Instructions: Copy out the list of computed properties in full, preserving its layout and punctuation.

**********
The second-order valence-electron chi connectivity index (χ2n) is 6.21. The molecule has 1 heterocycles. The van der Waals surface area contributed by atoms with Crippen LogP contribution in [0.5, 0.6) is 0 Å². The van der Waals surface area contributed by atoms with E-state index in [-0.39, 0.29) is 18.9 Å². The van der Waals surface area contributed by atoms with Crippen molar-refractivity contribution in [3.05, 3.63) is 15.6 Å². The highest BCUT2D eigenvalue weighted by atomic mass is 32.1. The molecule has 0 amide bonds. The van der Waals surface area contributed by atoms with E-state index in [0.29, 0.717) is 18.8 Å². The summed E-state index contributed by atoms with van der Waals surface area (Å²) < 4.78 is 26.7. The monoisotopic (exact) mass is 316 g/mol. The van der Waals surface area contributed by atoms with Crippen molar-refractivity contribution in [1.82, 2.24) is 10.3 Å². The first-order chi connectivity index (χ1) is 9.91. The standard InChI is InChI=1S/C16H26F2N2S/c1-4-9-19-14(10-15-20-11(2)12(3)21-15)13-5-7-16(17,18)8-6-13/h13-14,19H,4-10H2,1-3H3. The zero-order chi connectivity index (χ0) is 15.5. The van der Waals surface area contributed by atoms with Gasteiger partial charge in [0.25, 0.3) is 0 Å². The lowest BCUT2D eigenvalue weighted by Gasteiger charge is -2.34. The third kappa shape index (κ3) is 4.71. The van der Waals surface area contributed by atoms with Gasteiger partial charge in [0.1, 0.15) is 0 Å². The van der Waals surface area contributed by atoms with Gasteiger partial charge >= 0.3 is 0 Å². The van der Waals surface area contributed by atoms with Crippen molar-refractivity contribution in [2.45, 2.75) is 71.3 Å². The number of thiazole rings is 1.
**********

The second-order valence-electron chi connectivity index (χ2n) is 6.21. The molecule has 1 heterocycles. The van der Waals surface area contributed by atoms with Crippen LogP contribution in [0.5, 0.6) is 0 Å². The van der Waals surface area contributed by atoms with E-state index in [-0.39, 0.29) is 18.9 Å². The van der Waals surface area contributed by atoms with Crippen molar-refractivity contribution in [3.05, 3.63) is 15.6 Å². The highest BCUT2D eigenvalue weighted by atomic mass is 32.1. The molecule has 0 amide bonds. The van der Waals surface area contributed by atoms with E-state index in [0.29, 0.717) is 18.8 Å². The summed E-state index contributed by atoms with van der Waals surface area (Å²) < 4.78 is 26.7. The monoisotopic (exact) mass is 316 g/mol. The van der Waals surface area contributed by atoms with Crippen molar-refractivity contribution in [1.82, 2.24) is 10.3 Å². The first-order chi connectivity index (χ1) is 9.91. The standard InChI is InChI=1S/C16H26F2N2S/c1-4-9-19-14(10-15-20-11(2)12(3)21-15)13-5-7-16(17,18)8-6-13/h13-14,19H,4-10H2,1-3H3. The zero-order chi connectivity index (χ0) is 15.5. The van der Waals surface area contributed by atoms with Gasteiger partial charge in [0.25, 0.3) is 0 Å². The lowest BCUT2D eigenvalue weighted by Gasteiger charge is -2.34. The third kappa shape index (κ3) is 4.71. The van der Waals surface area contributed by atoms with Gasteiger partial charge in [0.1, 0.15) is 0 Å². The van der Waals surface area contributed by atoms with Gasteiger partial charge >= 0.3 is 0 Å². The van der Waals surface area contributed by atoms with Crippen molar-refractivity contribution in [2.45, 2.75) is 71.3 Å². The number of thiazole rings is 1.